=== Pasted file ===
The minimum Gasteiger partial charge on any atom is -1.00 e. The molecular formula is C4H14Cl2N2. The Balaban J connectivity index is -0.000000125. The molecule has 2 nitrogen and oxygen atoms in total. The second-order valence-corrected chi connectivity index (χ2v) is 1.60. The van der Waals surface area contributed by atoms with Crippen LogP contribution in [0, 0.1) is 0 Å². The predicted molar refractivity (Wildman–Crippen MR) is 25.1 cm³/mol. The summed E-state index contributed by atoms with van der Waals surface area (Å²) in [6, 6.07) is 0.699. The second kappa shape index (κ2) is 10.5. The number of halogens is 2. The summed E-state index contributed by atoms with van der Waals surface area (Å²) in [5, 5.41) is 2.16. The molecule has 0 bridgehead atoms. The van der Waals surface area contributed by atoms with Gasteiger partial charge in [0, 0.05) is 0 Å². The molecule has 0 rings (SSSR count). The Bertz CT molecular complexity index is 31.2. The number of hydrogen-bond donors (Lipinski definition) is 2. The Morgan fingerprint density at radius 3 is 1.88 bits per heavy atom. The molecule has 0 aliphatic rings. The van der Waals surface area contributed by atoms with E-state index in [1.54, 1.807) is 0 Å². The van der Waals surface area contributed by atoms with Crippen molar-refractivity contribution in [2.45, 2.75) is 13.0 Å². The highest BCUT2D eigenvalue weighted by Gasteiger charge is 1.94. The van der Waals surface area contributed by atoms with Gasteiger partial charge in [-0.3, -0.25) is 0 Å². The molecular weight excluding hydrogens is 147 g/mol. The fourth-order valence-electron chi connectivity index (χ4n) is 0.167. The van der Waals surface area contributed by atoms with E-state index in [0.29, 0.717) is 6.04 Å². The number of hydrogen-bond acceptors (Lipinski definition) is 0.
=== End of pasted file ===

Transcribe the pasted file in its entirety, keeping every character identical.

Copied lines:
The minimum Gasteiger partial charge on any atom is -1.00 e. The molecular formula is C4H14Cl2N2. The Balaban J connectivity index is -0.000000125. The molecule has 2 nitrogen and oxygen atoms in total. The second-order valence-corrected chi connectivity index (χ2v) is 1.60. The van der Waals surface area contributed by atoms with Crippen LogP contribution in [0, 0.1) is 0 Å². The predicted molar refractivity (Wildman–Crippen MR) is 25.1 cm³/mol. The summed E-state index contributed by atoms with van der Waals surface area (Å²) in [6, 6.07) is 0.699. The second kappa shape index (κ2) is 10.5. The number of halogens is 2. The summed E-state index contributed by atoms with van der Waals surface area (Å²) in [5, 5.41) is 2.16. The molecule has 0 bridgehead atoms. The van der Waals surface area contributed by atoms with Gasteiger partial charge in [0, 0.05) is 0 Å². The molecule has 0 rings (SSSR count). The Bertz CT molecular complexity index is 31.2. The number of hydrogen-bond donors (Lipinski definition) is 2. The Morgan fingerprint density at radius 3 is 1.88 bits per heavy atom. The molecule has 0 aliphatic rings. The van der Waals surface area contributed by atoms with E-state index in [1.54, 1.807) is 0 Å². The van der Waals surface area contributed by atoms with Crippen molar-refractivity contribution in [2.45, 2.75) is 13.0 Å². The highest BCUT2D eigenvalue weighted by Gasteiger charge is 1.94. The van der Waals surface area contributed by atoms with Gasteiger partial charge in [-0.3, -0.25) is 0 Å². The molecular weight excluding hydrogens is 147 g/mol. The fourth-order valence-electron chi connectivity index (χ4n) is 0.167. The van der Waals surface area contributed by atoms with E-state index in [0.29, 0.717) is 6.04 Å². The number of hydrogen-bond acceptors (Lipinski definition) is 0.